Imagine 8 objects define who you are. What would they be? What would they say about you? Such is the case—in this case, a suitcase—in Sergei Dovlatov’s impressive novel, The Suitcase. As Dovlatov examines the items he brought with him in his luggage upon his emigration from the U.S.S.R., the seemingly undistinguished possessions take on a life of their own as the author inventories the circumstances in which he acquired them. This brings a brilliant series of interconnected tales: A poplin shirt evokes the bittersweet story of a courtship and marriage, while a pair of boots (of the kind only the nomenclature can afford) calls up the hilarious conclusion to an official banquet. Some driving gloves—remnants of Dovlatov’s short-lived acting career—share space with neon-green crepe socks, reminds of a failed black-market scam.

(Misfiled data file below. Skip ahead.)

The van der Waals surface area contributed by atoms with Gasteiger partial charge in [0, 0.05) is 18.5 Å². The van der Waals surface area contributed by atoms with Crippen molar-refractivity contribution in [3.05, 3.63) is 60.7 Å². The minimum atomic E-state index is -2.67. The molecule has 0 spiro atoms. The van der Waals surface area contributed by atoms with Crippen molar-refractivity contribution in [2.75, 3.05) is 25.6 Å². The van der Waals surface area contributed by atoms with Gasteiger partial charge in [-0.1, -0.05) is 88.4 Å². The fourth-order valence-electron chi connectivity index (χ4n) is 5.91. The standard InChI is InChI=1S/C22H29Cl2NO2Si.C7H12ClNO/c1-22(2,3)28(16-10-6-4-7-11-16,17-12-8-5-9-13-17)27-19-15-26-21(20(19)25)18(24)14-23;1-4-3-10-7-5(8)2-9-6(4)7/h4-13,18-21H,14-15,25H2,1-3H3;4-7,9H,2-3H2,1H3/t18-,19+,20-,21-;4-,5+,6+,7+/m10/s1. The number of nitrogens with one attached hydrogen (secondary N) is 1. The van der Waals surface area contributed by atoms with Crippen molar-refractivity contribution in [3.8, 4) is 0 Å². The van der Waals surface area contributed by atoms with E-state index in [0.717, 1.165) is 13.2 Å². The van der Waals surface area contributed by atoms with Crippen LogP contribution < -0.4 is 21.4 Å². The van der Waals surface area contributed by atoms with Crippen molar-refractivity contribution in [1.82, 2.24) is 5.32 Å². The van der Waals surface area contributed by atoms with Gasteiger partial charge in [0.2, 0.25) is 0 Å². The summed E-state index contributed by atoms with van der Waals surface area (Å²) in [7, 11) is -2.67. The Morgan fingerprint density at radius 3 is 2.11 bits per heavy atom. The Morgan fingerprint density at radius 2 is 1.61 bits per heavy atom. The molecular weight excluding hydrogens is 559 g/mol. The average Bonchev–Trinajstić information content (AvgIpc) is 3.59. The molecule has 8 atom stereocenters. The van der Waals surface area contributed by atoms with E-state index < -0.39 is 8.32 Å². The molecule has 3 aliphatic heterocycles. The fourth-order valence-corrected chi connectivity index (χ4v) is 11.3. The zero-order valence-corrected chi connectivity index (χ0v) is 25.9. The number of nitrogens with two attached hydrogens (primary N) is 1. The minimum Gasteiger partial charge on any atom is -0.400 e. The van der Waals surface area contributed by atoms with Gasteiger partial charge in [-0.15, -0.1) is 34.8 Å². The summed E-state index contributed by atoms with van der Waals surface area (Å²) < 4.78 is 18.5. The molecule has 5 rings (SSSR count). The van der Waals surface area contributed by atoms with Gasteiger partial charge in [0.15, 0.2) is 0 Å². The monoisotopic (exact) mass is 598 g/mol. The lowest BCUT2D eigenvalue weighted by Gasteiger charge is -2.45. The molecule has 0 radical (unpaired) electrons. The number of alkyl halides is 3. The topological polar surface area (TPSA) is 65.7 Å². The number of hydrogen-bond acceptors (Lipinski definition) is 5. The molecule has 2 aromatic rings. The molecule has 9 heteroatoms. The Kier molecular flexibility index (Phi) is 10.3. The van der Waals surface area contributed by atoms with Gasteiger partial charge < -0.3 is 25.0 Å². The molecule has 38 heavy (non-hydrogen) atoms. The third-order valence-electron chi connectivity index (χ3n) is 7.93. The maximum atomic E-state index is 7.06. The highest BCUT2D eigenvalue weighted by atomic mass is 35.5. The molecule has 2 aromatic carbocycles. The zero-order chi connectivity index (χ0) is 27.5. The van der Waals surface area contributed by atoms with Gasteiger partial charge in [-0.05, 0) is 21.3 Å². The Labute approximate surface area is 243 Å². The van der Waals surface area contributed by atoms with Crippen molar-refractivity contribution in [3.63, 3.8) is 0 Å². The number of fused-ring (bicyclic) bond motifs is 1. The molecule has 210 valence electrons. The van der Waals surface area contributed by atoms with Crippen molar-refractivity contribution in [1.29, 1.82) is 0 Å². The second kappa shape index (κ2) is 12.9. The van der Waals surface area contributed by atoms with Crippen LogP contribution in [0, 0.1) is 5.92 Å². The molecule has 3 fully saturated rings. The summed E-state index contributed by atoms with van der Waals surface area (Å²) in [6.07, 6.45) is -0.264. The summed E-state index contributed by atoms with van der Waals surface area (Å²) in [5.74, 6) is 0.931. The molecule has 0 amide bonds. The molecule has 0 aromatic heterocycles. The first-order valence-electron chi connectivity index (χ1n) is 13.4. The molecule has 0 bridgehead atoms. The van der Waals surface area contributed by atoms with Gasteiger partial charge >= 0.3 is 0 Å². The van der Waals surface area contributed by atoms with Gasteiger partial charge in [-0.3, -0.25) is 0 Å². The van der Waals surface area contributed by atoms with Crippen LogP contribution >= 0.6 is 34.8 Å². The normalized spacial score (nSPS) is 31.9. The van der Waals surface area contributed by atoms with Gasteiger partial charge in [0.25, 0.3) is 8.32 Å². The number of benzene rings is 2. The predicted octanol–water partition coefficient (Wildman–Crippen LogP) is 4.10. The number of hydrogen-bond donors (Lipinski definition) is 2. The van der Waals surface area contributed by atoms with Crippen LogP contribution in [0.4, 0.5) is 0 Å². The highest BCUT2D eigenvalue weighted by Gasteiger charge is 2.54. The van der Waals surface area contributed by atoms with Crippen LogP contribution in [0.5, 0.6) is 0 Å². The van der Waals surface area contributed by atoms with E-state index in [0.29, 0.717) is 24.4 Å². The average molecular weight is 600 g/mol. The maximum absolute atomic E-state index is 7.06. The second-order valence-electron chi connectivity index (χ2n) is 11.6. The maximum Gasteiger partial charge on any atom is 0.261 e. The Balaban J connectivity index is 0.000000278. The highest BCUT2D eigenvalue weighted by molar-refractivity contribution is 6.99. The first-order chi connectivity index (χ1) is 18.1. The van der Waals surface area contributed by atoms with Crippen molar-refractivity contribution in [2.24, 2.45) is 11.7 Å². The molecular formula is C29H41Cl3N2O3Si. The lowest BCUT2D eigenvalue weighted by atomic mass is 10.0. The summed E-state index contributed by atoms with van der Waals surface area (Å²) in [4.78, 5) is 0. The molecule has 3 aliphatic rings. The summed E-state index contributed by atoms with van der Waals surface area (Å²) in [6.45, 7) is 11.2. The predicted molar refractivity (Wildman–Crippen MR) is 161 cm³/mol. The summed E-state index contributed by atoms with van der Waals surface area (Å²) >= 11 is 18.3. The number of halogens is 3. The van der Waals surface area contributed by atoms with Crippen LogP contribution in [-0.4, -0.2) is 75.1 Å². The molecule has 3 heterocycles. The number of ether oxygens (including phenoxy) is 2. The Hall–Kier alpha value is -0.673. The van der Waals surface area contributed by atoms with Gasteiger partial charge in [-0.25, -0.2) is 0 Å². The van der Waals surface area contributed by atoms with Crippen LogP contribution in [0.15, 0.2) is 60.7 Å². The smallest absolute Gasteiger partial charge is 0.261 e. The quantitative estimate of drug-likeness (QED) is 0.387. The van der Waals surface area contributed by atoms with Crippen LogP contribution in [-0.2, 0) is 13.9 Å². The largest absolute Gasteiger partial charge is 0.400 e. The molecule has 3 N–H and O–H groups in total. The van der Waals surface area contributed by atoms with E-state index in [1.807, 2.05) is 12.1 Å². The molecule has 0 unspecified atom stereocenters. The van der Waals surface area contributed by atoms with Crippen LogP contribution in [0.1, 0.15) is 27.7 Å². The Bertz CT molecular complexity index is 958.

Imbued with a comic nostalgia overlaid with Dovlatov’s characteristically dry wit, The Suitcase is an intensely human, delightfully ironic novel from a wonderfully insightful Soviet satirist ($14.95, amazon.com).